The rapid rise and fall of ghost kitchens

The rapid rise and fall of ghost kitchens
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Restaurants are ditching 'ghost kitchens' as dinner rush demands cause quality to suffer.
Many virtual food brands relied on ghost kitchens to produce their delivery-only products. But it hasn’t taken off like some expected.

  • Restaurants are scaling back ‘ghost kitchen’ operations due to added stress and customer complaints.
  • Brands like Wendy’s and Kroger are shutting down their ghost kitchens, the Times reported.
  • Ghost kitchens were an exciting pandemic-era innovation. But the anonymity bred lower standards.

Ghost kitchens — once celebrated as an efficient innovation for the food industry — have instead been haunted by their own anonymity.

Ghost kitchens are restaurants with no storefront and no seating that customers never see and which only do delivery. It seemed like a good idea during the COVID-19 pandemic. Restaurants and so-called virtual brands invested heavily in them.

But demand decreased as the pandemic subsided and reliance on multiple layers of faceless technology gave rise to complaints about quality. Ultimately, customers never connected to many of the brands. And, now, many restaurants and virtual brands say the stress is not worth the payoff, according to The New York Times.

Several influencers and celebrities have used ghost kitchens to produce their own lines of food, like YouTuber Jimmy Donaldson, known online as Mr. Beast, who created MrBeast Burger in December 2020.

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“Stranger Things” actor Noah Schnapp also opened a chicken tender chain called TenderFix in March 2023, which worked out of about 1,000 IHOP kitchens to prepare its food. It’s also unclear if TenderFix is still in operation. The company’s social media pages have not been updated in at about a year and its website is no longer available.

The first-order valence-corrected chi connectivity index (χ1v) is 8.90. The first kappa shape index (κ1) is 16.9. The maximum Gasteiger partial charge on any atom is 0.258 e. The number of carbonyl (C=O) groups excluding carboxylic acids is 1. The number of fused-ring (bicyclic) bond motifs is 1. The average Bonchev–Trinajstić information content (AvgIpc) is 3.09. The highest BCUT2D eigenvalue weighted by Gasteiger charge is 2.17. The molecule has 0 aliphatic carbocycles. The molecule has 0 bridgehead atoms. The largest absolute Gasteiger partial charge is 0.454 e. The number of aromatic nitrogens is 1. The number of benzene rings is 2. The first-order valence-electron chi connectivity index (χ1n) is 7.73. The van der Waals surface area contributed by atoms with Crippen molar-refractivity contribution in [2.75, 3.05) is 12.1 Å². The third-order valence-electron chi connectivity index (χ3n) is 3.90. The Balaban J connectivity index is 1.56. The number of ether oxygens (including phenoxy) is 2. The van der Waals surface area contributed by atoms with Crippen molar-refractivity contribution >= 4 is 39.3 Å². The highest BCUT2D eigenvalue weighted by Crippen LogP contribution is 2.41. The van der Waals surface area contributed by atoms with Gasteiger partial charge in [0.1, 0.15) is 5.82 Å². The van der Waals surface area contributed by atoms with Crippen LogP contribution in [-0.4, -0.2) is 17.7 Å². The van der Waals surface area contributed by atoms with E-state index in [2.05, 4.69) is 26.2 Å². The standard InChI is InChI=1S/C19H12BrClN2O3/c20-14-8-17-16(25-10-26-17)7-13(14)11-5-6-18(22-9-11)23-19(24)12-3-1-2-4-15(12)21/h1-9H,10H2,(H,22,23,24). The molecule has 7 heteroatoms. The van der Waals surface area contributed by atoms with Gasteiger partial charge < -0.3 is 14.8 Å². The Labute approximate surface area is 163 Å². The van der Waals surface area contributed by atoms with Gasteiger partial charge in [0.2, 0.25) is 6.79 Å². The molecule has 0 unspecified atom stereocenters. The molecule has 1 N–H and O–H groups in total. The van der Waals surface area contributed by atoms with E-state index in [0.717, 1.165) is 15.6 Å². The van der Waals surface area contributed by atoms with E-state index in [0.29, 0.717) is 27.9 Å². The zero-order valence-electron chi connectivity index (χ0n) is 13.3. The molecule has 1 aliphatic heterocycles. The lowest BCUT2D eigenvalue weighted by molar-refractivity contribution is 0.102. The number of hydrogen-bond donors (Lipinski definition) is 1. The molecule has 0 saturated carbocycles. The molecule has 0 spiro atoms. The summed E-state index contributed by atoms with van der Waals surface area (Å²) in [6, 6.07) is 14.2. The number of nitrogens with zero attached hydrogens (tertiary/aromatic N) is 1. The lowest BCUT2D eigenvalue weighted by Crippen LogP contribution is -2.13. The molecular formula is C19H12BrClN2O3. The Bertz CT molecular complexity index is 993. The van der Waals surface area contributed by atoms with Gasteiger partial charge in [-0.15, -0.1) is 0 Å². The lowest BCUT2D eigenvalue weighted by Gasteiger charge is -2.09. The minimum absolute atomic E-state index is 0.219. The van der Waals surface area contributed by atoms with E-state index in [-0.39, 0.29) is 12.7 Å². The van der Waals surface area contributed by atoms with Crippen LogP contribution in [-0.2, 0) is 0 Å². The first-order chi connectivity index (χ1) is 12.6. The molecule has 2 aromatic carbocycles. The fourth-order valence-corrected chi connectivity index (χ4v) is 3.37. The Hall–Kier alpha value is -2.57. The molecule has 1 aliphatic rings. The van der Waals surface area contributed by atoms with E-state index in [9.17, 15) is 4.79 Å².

Large brands like Wendy’s and Kroger are scaling back on their ghost kitchen operations after the kitchens struggled to keep up with orders and received customer complaints, according to the Times.

Brinker International, which owns Chili’s and numerous other restaurant chains, opened two virtual restaurants during the pandemic called It’s Just Wings and Maggiano’s Italian Classics, which used the Chili’s locations to prepare their food. But last year, as more customers started to return to dining in person, the company found it difficult to juggle both. So Brinker closed Maggiano’s and reduced the scale of It’s Just Wings in 2023, according to the Times.

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“Everyone thought if you have the labor and the equipment, it would be easy to run virtual brands, but the reality is, most of the delivery times for virtual brands transact during busy times for the regular restaurant,” Brinker CEO Kevin Hochman told the Times. “It was too much to have a busy dinner rush with an influx of virtual orders coming in, too.”

And as quality issues and late delivery times worsen, some ghost kitchens are starting to see legal challenges. In August 2023, Donaldson sued his ghost kitchen partner, Virtual Dining Concepts, claiming in court documents that some customers complained they had received raw meat. For now, Virtual Dining Concepts is still operating MrBeast Burger.

“One father of two felt as though he had ‘let his children down’ by ordering MrBeast Burgers when he received terrible quality food in unbranded packaging that he was able to trace back to a 7-11,” the lawsuit says.

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Cracker Barrel also opened its own virtual restaurant using CloudKitchens, another ghost kitchen group, according to Restaurant Business.

CloudKitchens, which Uber cofounder Travis Kalanick owns, is facing a class action lawsuit that claims the company misrepresented the true origin of the food that customers are ordering on food delivery apps like Grubhub and Doordash.

Still, some chains like Denny’s are fully embracing the cloud kitchen model, the Times reported. The company owns three virtual brands, Banda Burrito, The Meltdown, and Burger Den.

Denny’s President and CEO, Kelli Valade, told the outlet that it is able to meet higher customer demand than most other chains because Denny’s locations are open 24 hours a day.

Read the original article on Business Insider

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